Health Enterprise East (HEE), the NHS Innovation and Technology Consultancy, has licensed a pioneering endoscopic surgical device to Medovate, the medical device company, which will be responsible for bringing it to market. The new device, ENDOVAC, has the potential to dramatically improve survival of patients with life threatening infection following a leak from the upper gastrointestinal (GI) tract whilst significantly enhancing current treatment methods.
Developed by a team led by Mr Andrew Hindmarsh, Consultant Oesophagogastric Surgeon at Cambridge University Hospitals NHS Foundation Trust and including researchers based at the University of Cambridge, ENDOVAC is also backed by a £1.2m grant from the National Institute for Health Research (NIHR), which has a number of regional specialist partners including HEE, the Hospital, the Cambridge Clinical Trials Unit and Suffolk-based JEB Technologies Ltd.
HEE has collaborated closely with ENDOVAC during the earliest phases of development, including filing the original patent application, sourcing proof of concept funding for early stage prototype development via the Medtech Accelerator and supporting the NIHR grant application. Medovate’s role will now be to attain regulatory approval and commercialise the technology, with a view to beginning clinical evaluation as early as 2021 and market launch thereafter.
HEE launched Medovate in February 2018 with investment capital worth £9m in order to boost the financial and technical support available to medtech innovators within the NHS. HEE annually reviews in excess of 150 early stage healthtech or medtech commercial opportunities: the most promising products are selected to receive additional funding and support from Medovate to ready them for a UK or international market launch.
ENDOVAC is designed to revolutionise the treatment of holes in the upper GI tract, a problem experienced by around 2,800 people in the UK each year. These holes may occur on their own; arise from problems such as stomach ulcers; or be caused through surgery or other medical interventions. The presence of a hole allows leakage of gastrointestinal contents into the body which quickly leads to infection – a serious medical emergency that can be fatal if not treated.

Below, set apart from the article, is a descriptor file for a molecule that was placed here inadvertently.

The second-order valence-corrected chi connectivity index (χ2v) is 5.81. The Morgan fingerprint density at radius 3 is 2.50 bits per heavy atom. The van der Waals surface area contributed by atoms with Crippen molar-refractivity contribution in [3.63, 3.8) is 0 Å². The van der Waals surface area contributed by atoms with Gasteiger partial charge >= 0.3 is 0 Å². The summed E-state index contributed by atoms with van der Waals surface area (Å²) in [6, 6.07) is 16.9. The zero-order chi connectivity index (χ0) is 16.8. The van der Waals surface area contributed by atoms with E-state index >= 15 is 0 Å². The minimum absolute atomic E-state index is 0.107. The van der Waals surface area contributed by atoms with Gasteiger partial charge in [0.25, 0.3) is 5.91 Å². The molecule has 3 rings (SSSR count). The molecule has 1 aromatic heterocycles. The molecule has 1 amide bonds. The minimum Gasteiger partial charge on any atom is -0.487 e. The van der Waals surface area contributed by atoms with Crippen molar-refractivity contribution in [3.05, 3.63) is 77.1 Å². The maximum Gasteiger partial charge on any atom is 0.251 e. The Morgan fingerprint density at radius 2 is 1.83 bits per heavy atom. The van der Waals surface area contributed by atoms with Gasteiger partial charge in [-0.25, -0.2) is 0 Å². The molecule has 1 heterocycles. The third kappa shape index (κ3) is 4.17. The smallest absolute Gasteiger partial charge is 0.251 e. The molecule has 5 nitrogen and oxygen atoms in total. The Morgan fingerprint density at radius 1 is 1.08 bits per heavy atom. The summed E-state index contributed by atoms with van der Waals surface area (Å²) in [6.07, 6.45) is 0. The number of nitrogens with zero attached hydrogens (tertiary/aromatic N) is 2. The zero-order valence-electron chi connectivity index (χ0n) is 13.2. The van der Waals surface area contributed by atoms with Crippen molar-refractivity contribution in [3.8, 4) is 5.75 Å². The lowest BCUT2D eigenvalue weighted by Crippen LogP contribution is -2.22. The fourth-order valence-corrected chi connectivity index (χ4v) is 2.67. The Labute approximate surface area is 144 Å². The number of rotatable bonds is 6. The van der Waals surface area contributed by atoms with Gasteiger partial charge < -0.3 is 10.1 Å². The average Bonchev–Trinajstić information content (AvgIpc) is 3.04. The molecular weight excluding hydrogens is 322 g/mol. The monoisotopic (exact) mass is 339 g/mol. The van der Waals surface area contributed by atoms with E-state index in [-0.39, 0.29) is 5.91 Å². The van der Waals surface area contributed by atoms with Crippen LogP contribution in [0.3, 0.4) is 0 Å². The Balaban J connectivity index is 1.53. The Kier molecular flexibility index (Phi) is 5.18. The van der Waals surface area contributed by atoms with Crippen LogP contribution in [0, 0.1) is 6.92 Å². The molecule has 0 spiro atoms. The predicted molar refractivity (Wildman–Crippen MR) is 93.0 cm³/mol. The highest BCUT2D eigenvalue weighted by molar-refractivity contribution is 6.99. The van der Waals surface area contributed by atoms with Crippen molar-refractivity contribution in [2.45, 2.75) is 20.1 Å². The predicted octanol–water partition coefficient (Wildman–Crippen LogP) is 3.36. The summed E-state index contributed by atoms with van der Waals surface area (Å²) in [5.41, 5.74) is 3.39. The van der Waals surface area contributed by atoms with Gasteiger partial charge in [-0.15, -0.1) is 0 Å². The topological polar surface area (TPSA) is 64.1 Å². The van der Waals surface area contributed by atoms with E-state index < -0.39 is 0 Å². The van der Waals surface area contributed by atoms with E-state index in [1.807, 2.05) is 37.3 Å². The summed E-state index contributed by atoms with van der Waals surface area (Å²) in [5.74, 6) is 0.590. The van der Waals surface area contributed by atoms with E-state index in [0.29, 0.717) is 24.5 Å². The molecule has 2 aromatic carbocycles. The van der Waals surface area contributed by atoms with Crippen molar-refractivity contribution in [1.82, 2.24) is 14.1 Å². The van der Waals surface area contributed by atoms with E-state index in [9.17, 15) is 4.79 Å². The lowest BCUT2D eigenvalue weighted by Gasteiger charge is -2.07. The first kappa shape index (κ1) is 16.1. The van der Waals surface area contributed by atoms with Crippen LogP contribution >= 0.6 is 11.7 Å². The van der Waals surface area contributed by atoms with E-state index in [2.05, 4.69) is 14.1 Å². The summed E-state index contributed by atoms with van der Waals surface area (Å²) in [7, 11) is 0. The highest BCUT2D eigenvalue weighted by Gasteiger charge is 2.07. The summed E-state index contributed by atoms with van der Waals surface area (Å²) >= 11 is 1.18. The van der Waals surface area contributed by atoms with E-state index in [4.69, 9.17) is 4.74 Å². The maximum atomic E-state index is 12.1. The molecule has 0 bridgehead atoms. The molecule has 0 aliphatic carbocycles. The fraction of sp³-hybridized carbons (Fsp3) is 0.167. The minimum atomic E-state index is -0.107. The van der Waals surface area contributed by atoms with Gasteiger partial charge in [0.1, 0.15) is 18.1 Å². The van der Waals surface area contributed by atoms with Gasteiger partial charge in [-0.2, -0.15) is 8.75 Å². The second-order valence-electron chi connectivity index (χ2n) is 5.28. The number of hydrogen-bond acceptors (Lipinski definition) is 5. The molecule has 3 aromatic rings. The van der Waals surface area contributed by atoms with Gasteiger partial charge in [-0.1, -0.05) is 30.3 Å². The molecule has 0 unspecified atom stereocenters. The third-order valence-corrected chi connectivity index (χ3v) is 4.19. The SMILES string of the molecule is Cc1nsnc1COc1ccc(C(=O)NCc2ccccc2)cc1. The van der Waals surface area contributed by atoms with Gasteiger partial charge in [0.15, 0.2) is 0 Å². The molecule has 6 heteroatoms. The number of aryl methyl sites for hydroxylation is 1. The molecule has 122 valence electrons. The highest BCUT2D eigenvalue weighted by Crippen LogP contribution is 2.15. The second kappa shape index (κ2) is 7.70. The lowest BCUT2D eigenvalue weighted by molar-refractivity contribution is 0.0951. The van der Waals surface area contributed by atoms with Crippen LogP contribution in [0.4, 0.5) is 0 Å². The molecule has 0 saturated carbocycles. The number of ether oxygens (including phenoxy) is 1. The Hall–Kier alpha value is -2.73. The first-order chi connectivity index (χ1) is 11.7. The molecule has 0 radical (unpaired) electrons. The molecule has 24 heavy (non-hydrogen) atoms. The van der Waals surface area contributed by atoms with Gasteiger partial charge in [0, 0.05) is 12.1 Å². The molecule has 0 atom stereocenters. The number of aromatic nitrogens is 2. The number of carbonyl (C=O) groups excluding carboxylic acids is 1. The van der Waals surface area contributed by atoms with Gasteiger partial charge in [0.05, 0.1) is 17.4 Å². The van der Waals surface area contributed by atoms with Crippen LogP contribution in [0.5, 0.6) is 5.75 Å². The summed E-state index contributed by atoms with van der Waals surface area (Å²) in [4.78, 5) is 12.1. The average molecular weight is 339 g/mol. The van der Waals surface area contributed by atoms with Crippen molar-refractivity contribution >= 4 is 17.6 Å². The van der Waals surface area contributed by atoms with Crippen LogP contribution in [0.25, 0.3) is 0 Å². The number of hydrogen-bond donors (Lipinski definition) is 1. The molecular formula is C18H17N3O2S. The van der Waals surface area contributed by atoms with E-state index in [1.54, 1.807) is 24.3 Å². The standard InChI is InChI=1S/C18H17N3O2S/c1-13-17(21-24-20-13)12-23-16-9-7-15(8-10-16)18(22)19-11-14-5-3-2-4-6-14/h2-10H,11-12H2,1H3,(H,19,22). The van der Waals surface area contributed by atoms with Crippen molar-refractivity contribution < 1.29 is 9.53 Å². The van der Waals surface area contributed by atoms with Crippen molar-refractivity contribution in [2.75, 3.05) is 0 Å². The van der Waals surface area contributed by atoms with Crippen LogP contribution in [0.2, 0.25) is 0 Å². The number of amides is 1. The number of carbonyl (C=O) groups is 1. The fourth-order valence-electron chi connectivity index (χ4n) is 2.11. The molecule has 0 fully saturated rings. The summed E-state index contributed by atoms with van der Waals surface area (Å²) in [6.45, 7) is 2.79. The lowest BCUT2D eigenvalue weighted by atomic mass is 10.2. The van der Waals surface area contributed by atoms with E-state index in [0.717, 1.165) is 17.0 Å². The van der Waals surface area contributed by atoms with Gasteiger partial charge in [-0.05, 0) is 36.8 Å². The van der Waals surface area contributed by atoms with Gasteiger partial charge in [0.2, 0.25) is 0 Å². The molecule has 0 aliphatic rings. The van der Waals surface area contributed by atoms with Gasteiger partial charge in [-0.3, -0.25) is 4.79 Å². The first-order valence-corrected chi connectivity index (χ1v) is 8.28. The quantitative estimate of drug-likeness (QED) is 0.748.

In the past, the standard treatment for these holes has been surgery, but this was often unsuccessful. More recently surgeons have developed an alternative treatment strategy for this problem called Endoluminal Vacuum Therapy (EVT). However, this treatment still requires multiple technically difficult procedures under general anaesthesia in an operating theatre.
ENDOVAC is a ground-breaking progression of EVT that allows easier delivery of treatment without the need for general anaesthesia, meaning the procedure does not need to be performed in an operating theatre. ENDOVAC makes EVT safer, quicker, easier and cheaper, and importantly is far less traumatic for patients. It will also enable patients to be mobile during treatment, unlike standard EVT, where patients are often confined to their hospital beds.
Tim Fishlock, Head of Technology Transfer at HEE, said: “ENDOVAC is an excellent example of the world-class innovation that can be generated by the NHS with the right support. With proper financial backing and access to technical expertise, clinicians’ innovative ideas to enhance patient care or deliver cost-savings are far more likely to become a reality. Having worked closely with the ENDOVAC team from the very beginning, it is incredibly rewarding to see their innovation reach the next stage in its development.”
Robert Donald, New Business Manager at Medovate, commented: “ENDOVAC is a natural addition to the Medovate portfolio of innovations in the fields of surgery, anaesthesia and intensive care. We are excited to be working with Mr Andrew Hindmarsh and his colleagues to bring such a ground-breaking product to market, and we fully expect to see ENDOVAC in use in our hospitals in the not-too-distant future.”